When Sharon Palladin arrived in Southern California last November, it took her only a week to line up a job. But Palladin, 22, who had lived on the streets most of her life, had no money and no place to live.
She had heard about the job from her only friend in California, but that woman couldn't take her in and it would be some time before Palladin could scrape together the necessary first and last month's rent.
Palladin found help through Hestia House, an 8-month-old residence program sponsored by the Pasadena-Foothill Valley YWCA that provides free housing for women and their children who are in financial trouble. Most of the clients have either recently lost jobs or gone through divorces, but some, like Palladin, who spent many years in foster homes and shelters, have never been able to get on their own feet financially.
'Never Settled Down'
"I didn't know how to handle life and I have never been settled down, but this is going to happen now," Palladin said recently.
Residents initially stay for two weeks at the house, a light, airy, cheerful home in Pasadena accommodating 15 women and children in five bedrooms, but stays can be extended to six weeks. The average stay is four to five weeks--long enough for the women to assess their situations and work toward long-term solutions to their problems. It is one of the few shelters where women can stay for an extended period of time.
"We are a program that takes place in a center," said director Margaret Potvin. "This is not just a place to stay. We help them get back on their feet so they can find a job and their own place to live. We want our people never to have to do this again," Potvin said.
Palladin, 22, lived at Hestia House the maximum six weeks before she saved enough money to move into a room she rents in a small home in Pasadena. She has been working as a customer service representative for Alcor Financial Services Inc. for five months, the longest she has ever held a job. And she has lived in her rented room for more than four months, longer than she has ever stayed in the same place.
Proud to Pay a Bill
"It makes me so proud to pay off a bill because I am standing on my own two feet," Palladin said recently.
She returns to Hestia House as a volunteer at least once a week in an effort to help others still struggling to resolve financial problems.
"I wanted to get my act together and Hestia House provided counseling and a lot of support," she said as she stacked cans of food in the home's pantry. "They do everything they can to stretch out a helping hand, but you have to want help to make it.
"They show you valid ways to get on your feet and all you have to do is be willing to try them. But the basic thing is they show you they care."
Opened Last September
Since the house opened last September, 60 homeless women have found shelter there, Potvin said. More than half of the women have found jobs and about half now live in their own places, Potvin said. The others have moved in with relatives but are making progress in their search for independence.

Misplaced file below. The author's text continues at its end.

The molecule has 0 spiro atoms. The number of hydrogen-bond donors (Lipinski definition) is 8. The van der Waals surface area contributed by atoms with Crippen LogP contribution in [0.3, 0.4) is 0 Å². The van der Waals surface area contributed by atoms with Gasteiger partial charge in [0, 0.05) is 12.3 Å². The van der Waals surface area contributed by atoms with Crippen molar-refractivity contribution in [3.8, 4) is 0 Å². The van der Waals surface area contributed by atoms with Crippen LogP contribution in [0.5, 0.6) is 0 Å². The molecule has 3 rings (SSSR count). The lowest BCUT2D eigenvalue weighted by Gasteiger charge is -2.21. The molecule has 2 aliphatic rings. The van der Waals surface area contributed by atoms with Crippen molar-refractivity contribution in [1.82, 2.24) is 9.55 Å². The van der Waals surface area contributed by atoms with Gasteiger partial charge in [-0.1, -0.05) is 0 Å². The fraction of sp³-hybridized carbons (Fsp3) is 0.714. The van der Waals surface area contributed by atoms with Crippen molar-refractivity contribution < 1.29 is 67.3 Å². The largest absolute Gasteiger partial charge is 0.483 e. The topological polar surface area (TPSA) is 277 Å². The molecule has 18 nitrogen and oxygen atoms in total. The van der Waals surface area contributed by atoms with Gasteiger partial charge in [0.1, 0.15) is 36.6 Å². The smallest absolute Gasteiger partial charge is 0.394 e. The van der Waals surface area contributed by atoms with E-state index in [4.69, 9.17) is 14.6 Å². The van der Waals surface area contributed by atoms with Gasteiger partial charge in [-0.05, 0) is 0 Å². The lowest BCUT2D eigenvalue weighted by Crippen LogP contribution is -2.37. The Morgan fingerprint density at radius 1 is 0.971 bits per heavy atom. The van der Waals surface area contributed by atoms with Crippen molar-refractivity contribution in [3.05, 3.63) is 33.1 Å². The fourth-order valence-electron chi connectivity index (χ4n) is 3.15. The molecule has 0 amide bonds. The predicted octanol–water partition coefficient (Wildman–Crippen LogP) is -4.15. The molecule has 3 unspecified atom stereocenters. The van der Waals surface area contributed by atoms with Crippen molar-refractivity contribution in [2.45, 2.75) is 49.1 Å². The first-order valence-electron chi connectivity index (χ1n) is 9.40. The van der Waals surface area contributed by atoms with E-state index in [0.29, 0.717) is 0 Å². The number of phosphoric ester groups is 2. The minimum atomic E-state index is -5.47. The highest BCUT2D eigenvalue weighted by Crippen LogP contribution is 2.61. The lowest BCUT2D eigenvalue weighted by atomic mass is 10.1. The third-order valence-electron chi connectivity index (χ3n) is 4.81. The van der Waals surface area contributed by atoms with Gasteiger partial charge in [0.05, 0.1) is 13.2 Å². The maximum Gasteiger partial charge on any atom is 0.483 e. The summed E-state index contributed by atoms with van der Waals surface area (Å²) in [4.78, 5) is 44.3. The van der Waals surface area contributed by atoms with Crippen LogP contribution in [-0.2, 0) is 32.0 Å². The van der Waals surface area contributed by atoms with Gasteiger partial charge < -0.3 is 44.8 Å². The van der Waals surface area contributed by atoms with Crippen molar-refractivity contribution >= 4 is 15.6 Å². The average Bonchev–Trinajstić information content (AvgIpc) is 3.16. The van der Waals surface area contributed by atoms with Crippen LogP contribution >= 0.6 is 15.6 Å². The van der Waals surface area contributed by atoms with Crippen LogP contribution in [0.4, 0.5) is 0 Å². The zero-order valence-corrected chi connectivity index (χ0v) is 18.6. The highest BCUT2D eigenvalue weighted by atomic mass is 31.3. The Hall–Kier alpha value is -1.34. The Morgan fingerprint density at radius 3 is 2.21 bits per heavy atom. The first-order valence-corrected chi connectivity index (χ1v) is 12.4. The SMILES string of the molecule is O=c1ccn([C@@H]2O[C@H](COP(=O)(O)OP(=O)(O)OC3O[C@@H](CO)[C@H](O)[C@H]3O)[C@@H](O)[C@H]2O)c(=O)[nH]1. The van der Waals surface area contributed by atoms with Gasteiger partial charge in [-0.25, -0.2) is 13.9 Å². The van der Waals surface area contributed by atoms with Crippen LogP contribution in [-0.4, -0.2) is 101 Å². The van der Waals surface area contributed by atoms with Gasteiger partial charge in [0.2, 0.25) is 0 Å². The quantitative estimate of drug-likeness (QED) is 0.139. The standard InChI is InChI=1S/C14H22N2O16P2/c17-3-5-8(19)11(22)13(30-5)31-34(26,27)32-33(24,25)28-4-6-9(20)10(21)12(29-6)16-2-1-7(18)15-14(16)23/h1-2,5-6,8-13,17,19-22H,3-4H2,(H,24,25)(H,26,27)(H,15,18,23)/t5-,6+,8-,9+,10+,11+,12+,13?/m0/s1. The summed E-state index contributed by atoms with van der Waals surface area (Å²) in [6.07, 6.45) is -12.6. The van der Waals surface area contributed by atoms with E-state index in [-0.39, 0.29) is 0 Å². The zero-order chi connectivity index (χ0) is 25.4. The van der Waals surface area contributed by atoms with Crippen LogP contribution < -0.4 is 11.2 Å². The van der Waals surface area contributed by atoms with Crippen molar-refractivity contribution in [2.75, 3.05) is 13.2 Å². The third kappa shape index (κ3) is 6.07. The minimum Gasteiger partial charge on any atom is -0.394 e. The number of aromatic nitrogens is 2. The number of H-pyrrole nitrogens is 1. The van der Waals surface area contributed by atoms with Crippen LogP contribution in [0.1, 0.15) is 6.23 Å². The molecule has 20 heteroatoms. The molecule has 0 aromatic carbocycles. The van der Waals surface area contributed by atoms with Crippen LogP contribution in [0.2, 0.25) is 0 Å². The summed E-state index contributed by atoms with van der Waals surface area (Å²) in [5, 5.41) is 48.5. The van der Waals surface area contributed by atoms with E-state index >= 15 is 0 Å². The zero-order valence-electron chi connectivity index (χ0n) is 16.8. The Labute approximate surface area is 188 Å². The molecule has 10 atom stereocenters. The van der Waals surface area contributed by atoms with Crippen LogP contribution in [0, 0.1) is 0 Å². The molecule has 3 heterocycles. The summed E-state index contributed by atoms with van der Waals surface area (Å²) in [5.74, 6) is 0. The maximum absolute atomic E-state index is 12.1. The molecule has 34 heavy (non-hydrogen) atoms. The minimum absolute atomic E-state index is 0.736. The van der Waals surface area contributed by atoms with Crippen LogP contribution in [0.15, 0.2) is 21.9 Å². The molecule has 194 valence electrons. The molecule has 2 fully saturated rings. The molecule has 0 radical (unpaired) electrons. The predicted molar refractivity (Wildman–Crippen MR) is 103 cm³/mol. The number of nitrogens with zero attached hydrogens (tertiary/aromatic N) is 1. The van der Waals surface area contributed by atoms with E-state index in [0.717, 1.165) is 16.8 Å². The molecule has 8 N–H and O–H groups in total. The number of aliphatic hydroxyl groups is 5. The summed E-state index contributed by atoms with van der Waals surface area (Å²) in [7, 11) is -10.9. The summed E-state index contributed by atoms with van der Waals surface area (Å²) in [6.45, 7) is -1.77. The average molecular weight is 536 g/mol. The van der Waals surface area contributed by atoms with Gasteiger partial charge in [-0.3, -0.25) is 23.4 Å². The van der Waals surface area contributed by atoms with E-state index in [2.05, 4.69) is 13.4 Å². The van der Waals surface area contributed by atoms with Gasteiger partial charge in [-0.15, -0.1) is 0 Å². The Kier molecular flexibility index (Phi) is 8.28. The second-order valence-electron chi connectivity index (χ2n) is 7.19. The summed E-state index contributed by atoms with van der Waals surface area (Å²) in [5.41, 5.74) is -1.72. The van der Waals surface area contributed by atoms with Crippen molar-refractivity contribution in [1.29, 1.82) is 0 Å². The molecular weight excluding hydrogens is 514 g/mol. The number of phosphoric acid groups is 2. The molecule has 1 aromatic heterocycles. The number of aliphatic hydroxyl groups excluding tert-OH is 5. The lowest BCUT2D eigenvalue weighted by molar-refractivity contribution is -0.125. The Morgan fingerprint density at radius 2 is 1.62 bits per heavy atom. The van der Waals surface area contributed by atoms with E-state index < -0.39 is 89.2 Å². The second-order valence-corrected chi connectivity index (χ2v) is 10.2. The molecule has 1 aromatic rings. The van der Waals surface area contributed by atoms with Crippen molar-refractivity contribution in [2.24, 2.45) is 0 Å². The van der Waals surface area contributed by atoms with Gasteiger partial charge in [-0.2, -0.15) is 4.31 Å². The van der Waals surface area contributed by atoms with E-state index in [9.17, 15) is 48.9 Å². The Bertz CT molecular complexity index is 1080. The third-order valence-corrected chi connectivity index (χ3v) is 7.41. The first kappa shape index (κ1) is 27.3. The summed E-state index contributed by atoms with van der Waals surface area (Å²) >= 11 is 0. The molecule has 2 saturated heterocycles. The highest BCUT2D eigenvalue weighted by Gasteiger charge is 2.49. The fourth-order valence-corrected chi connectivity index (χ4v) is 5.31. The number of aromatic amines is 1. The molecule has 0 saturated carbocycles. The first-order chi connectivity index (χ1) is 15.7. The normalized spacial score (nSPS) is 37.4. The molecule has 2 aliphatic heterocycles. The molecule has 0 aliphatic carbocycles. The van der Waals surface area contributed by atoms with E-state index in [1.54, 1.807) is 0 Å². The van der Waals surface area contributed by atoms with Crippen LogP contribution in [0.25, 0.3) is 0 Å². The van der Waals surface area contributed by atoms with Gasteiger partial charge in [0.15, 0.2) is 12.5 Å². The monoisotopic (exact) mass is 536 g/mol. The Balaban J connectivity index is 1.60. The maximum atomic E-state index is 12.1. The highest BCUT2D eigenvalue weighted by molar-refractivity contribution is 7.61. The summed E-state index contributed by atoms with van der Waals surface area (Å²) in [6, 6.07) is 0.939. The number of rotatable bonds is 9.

That is exactly what a wealthy donor, who insists on anonymity, had in mind when she gave the YWCA the funds needed to set up the shelter. She got the idea after personal crises in her life led her to wonder how she might have coped if she hadn't had money.
The donor also suggested the name Hestia, after the Greek goddess of the hearth. In Greek mythology, people can find sanctuary with Hestia and, when they are ready to move, take embers from her hearth to start their own homes.
The shelter, which operates on an annual budget of $126,000, also receives funds from United Way, the Junior League of Pasadena and individual donors.
Each of the women has a cupboard shelf in the kitchen for food, which is provided as part of the program. The women do their own cooking and are responsible for the upkeep of the place.
"It is a highly structured living environment because when people are in crisis they need this," Potvin said.
The house is almost always full. There are usually about 10 women and five children living at the shelter, which provides counseling and offers workshops at night. During the day the place is empty--the women must make their own child-care arrangements and are expected to be out job hunting or looking for a permanent place to live.
Free Bus Tickets
Because most do not have transportation, the city of Pasadena provides free bus tickets for work and housing searches.
Most of the women who end up at the house have heard about it through churches, other shelters or the YWCA. The Y does not keep a waiting list, but Potvin said records indicate that there have been 800 calls about Hestia House since it opened.
When an opening occurs, volunteers talk to potential residents by phone. Residents must be in a state of financial crisis, able to live in a group setting and willing to work toward self-sufficiency.
"There are many reasons why a woman might need Hestia House," Potvin said.
On Poverty's Edge